- network cabling/CATV specialist (installing, repairing, and upgrading communications networks for industrial, commercial, institutional, and office complexes)
- security & fire alarm specialist (installing and repairing custom alarm devices and security systems)
For more details on these and other occupations, take a look at this post: What Are Your Career Options as an Electrician?
Thinking about your career goals is a good way to determine whether becoming an electrician will get you where you want to go.
3. Do you have good fine motor skills and vision?
Electricians work with their hands, and need to manipulate small objects with precision and care. You’ll need a steady hand, and good eye-hand coordination to do this job.
Clear vision is also important—and you can’t be colour blind. Electrical wiring is colour-coded, so you’ll need to be aware of those differences when doing installation and maintenance work.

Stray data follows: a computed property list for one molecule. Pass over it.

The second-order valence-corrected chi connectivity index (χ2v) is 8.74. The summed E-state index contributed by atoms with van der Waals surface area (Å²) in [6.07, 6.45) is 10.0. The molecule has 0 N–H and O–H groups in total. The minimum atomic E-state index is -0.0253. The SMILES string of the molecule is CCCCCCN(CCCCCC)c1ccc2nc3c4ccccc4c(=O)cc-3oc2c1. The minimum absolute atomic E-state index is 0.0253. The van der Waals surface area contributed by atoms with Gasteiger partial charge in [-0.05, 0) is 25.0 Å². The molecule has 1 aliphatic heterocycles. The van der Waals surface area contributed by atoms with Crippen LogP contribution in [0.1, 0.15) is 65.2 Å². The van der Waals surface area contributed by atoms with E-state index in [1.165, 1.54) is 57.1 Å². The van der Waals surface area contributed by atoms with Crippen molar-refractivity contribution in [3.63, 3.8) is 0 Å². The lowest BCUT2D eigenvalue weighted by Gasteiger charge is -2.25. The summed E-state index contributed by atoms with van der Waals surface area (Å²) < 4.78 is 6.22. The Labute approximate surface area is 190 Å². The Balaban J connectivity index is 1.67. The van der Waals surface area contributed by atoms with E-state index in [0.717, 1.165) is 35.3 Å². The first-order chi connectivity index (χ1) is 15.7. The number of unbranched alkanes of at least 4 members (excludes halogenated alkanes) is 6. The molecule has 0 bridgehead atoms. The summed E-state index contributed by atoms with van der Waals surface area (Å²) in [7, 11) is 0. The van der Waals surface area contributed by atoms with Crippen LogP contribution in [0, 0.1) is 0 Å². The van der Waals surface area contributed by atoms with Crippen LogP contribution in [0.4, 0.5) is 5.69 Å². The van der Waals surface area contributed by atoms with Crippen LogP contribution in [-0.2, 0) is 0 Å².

4. Are you reasonably fit?
You don’t have to be an athlete to be an electrician (obviously!) However, a reasonable level of fitness is important, because electricians spend a lot of time crouching, bending, standing, and climbing up and down ladders, stairs, and scaffolding.
You’ll need to spend hours on your feet, squeeze into and out of tight spaces, and be strong enough to do some heavy lifting once in a while.
Again, you don’t have to be in the best shape of your life—but you do need a certain level of strength, endurance, and dexterity.
5. Are you a strong team player with good communication skills?
Electricians rarely work in total isolation. You’ll have other tradespeople to deal with on-site, project managers to report to, and clients to keep happy.
It takes teamwork and strong communication skills to gain respect and earn customers as an electrician.
How would you rate your “people” skills? Can you get along easily with others? Do you understand what good customer service is? Can you be patient, polite, and flexible?
These are all key attributes for successful electricians.
6. Are you prepared to study math?
Electricians need math. They use it on a daily basis for things like:
- routine measurements (room dimensions, wiring lengths, conversions from watts to kilowatts, etc.)
- calculating voltage, current, and resistance
- calculating angles (for bending pipe and conduit around obstacles, for example)